According to Mercedes Ezguerra, a member of the State advising committee in 1980, "workers with medium to high incomes should benefit the most from the new program; everyone else should be able to maintain a pension commensurate with the minimum wage."
The Ministry of Labor of that era hailed the plan as a much needed reform to protect the average Chilean from the threat of communism and poverty. "This reform drastically improves the margins of individual liberty; these, together with the participation of the social base and the economic progress, constitute the unbreakable barriers against communism. (The reform) will solve one of the elemental aspirations of all Chilean families, security against old age."
Because Chile was controlled by military dictator Gen. Augusto Pinochet at the time, almost no public debate actually occurred on the proposed plan. Opposing the dictator was dangerous and often resulted in imprisonment, torture, or execution. Even so, some did speak out against the plan, calling it a thinly veiled effort by the financial elite to gain access to new sources of investment capital.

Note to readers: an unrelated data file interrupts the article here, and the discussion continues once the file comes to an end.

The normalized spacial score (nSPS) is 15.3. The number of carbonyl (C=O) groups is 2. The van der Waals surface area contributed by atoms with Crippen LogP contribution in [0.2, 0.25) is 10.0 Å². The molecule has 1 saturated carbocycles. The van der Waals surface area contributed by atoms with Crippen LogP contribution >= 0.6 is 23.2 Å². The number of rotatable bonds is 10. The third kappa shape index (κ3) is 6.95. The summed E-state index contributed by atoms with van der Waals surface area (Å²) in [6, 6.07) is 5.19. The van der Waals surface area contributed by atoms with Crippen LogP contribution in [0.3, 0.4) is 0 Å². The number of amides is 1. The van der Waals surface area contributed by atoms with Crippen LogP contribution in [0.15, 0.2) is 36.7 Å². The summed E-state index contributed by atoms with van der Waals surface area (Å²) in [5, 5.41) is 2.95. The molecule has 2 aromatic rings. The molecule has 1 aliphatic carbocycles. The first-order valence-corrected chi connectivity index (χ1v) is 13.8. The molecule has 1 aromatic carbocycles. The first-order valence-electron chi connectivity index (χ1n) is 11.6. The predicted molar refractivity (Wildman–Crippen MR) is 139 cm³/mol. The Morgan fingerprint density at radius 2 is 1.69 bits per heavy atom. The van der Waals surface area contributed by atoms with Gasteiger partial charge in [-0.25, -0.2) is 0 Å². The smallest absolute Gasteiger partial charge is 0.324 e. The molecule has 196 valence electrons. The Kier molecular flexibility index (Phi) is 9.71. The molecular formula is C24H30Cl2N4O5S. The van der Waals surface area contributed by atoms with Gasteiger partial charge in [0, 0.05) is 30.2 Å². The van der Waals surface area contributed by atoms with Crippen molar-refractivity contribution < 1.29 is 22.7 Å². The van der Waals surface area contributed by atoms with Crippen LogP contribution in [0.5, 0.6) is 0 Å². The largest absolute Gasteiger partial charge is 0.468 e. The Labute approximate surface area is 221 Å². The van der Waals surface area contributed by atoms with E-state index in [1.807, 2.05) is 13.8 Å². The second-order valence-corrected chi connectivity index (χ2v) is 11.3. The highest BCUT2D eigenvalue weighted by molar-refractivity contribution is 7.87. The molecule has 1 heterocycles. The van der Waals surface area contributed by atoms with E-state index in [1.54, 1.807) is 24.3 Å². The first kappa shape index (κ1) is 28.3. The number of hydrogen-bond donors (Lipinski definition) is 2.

Juan Manuel Sepúlveda, vice-president of the National Union Coordinator, said, "The new funds will simply be administrative investment instruments of a privileged group of business and financial entities that will take control of the average workers' savings."
Sergio Férnandez Aguayo, a former deputy of the Christian Democratic (DC) party, was even more critical, saying "the changes to the current system that the government is pretending to introduce will not benefit the interests of the Chilean worker . It would seem that the system is trying to fortify the private economic concentration instead of creating dynamic social benefits."